2 NOVEMBER 1907, Page 19

Mr. Lloyd-George, to judge from a speech he delivered before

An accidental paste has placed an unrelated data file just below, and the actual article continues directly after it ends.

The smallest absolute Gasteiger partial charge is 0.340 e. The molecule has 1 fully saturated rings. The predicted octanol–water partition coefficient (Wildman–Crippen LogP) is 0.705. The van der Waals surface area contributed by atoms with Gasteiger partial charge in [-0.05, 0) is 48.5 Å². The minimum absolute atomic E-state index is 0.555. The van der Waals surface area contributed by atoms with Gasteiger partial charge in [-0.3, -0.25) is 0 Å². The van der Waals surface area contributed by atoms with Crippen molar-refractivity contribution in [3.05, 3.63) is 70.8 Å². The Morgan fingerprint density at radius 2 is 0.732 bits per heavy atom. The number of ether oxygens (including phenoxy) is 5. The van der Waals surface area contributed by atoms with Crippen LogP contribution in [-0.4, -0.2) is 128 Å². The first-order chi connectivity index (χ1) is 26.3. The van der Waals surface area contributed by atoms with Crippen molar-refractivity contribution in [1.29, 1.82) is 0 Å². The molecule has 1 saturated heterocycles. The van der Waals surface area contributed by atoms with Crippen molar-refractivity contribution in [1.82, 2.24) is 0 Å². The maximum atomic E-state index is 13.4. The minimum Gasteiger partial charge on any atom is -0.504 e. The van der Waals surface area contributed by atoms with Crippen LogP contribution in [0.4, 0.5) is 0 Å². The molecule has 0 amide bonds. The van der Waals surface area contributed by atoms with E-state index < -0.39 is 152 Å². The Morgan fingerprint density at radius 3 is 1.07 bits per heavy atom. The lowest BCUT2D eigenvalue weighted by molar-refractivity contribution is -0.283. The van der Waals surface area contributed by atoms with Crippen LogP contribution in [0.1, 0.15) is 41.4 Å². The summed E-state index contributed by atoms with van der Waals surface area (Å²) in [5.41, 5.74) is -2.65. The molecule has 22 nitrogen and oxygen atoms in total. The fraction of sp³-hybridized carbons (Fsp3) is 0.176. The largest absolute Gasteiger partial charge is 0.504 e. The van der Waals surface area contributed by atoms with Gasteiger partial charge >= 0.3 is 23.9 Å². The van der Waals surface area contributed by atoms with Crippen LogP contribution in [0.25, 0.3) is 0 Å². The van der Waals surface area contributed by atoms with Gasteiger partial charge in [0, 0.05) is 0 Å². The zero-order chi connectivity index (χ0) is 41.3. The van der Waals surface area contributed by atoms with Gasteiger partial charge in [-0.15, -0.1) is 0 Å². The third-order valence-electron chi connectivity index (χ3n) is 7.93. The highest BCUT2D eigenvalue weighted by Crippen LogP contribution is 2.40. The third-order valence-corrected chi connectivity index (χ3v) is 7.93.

the Welsh National Liberal Convention at Rhyl on Wednesday, has two voices,—one for Wales and the other for his official work. In order to convince Welshmen that be is still the old Lloyd-George, he spoke with the old voice. The Lords, he said, blocked the road to Paradise. It was true that they had accepted all the Bills for which he himself was responsible, but that was because they did not understand them. His Bills dealt with trade, and the Lords did not mix with trade. Liquor, game, and parsons were what they did understand and had put under their special protection. This reminds us of the Hyde Park orator who drew a sumptuous picture of the Lords in which they were represented as getting drunk every night on maraschino. We can imagine that with his other voice Mr. Lloyd-George would acknowledge the existence of the large number of Peers who reached their peerages through successful trade, and would even confess that they accepted his Bills, not because they did not under- stand them, but because they thought them good Bills. Seriously, it is astonishing, and not a little humiliating, that a capable and intelligent man like Mr. Lloyd-George should not be able to clear his mind of the cant of the fourth-rate party hack when he is on a public platform. We refuse to believe that he does not know he is talking contemptible nonsense when he indulges in the language he used at Rhyl.